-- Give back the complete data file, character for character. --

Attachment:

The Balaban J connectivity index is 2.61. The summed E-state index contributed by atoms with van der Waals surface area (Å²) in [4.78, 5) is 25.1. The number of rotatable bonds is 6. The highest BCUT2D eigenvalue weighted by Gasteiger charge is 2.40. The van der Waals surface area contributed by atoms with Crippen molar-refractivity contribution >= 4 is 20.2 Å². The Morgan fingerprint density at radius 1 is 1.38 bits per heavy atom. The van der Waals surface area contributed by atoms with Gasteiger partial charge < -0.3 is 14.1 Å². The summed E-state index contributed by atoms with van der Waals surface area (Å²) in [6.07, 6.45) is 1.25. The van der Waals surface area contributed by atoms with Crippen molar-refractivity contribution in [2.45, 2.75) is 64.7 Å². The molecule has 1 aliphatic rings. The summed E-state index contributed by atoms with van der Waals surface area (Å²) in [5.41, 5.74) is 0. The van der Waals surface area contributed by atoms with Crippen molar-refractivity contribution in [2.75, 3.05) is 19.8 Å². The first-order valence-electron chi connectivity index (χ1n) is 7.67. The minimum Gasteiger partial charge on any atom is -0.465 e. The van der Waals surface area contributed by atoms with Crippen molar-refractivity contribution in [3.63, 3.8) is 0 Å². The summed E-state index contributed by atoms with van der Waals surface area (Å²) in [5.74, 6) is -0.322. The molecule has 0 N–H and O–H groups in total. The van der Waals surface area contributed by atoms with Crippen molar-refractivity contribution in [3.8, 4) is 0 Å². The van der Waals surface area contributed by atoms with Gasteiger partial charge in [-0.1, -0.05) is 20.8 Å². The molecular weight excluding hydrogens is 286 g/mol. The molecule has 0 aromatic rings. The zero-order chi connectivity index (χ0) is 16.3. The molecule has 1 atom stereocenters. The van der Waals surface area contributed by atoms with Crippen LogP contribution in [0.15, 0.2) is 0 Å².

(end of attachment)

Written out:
The Balaban J connectivity index is 2.61. The summed E-state index contributed by atoms with van der Waals surface area (Å²) in [4.78, 5) is 25.1. The number of rotatable bonds is 6. The highest BCUT2D eigenvalue weighted by Gasteiger charge is 2.40. The van der Waals surface area contributed by atoms with Crippen molar-refractivity contribution >= 4 is 20.2 Å². The Morgan fingerprint density at radius 1 is 1.38 bits per heavy atom. The van der Waals surface area contributed by atoms with Gasteiger partial charge < -0.3 is 14.1 Å². The summed E-state index contributed by atoms with van der Waals surface area (Å²) in [6.07, 6.45) is 1.25. The van der Waals surface area contributed by atoms with Crippen molar-refractivity contribution in [2.45, 2.75) is 64.7 Å². The molecule has 1 aliphatic rings. The summed E-state index contributed by atoms with van der Waals surface area (Å²) in [5.41, 5.74) is 0. The van der Waals surface area contributed by atoms with Crippen molar-refractivity contribution in [2.75, 3.05) is 19.8 Å². The first-order valence-electron chi connectivity index (χ1n) is 7.67. The minimum Gasteiger partial charge on any atom is -0.465 e. The van der Waals surface area contributed by atoms with Crippen molar-refractivity contribution in [3.63, 3.8) is 0 Å². The summed E-state index contributed by atoms with van der Waals surface area (Å²) in [5.74, 6) is -0.322. The molecule has 0 N–H and O–H groups in total. The van der Waals surface area contributed by atoms with Crippen molar-refractivity contribution in [3.8, 4) is 0 Å². The van der Waals surface area contributed by atoms with Gasteiger partial charge in [-0.1, -0.05) is 20.8 Å². The molecular weight excluding hydrogens is 286 g/mol. The molecule has 0 aromatic rings. The zero-order chi connectivity index (χ0) is 16.3. The molecule has 1 atom stereocenters. The van der Waals surface area contributed by atoms with Crippen LogP contribution in [0.15, 0.2) is 0 Å².